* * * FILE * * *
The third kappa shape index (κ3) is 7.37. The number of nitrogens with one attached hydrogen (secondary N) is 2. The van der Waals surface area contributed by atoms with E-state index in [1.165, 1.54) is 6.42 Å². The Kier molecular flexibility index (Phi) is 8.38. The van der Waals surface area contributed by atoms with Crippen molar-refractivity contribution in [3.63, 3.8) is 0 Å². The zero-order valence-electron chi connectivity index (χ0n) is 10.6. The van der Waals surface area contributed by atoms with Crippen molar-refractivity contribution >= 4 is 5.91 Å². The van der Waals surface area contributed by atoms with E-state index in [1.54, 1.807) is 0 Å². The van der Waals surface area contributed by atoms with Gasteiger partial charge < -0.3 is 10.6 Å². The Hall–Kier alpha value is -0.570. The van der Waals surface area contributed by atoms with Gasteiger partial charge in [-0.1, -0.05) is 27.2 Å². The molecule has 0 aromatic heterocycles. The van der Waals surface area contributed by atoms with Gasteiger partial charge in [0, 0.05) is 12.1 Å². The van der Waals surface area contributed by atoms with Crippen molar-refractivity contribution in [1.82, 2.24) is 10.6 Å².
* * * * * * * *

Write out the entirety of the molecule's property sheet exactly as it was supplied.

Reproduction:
The third kappa shape index (κ3) is 7.37. The number of nitrogens with one attached hydrogen (secondary N) is 2. The van der Waals surface area contributed by atoms with E-state index in [1.165, 1.54) is 6.42 Å². The Kier molecular flexibility index (Phi) is 8.38. The van der Waals surface area contributed by atoms with Crippen molar-refractivity contribution in [3.63, 3.8) is 0 Å². The zero-order valence-electron chi connectivity index (χ0n) is 10.6. The van der Waals surface area contributed by atoms with Crippen molar-refractivity contribution >= 4 is 5.91 Å². The van der Waals surface area contributed by atoms with E-state index in [1.54, 1.807) is 0 Å². The van der Waals surface area contributed by atoms with Gasteiger partial charge < -0.3 is 10.6 Å². The Hall–Kier alpha value is -0.570. The van der Waals surface area contributed by atoms with Gasteiger partial charge in [-0.1, -0.05) is 27.2 Å². The molecule has 0 aromatic heterocycles. The van der Waals surface area contributed by atoms with Gasteiger partial charge in [0, 0.05) is 12.1 Å². The van der Waals surface area contributed by atoms with Crippen molar-refractivity contribution in [1.82, 2.24) is 10.6 Å².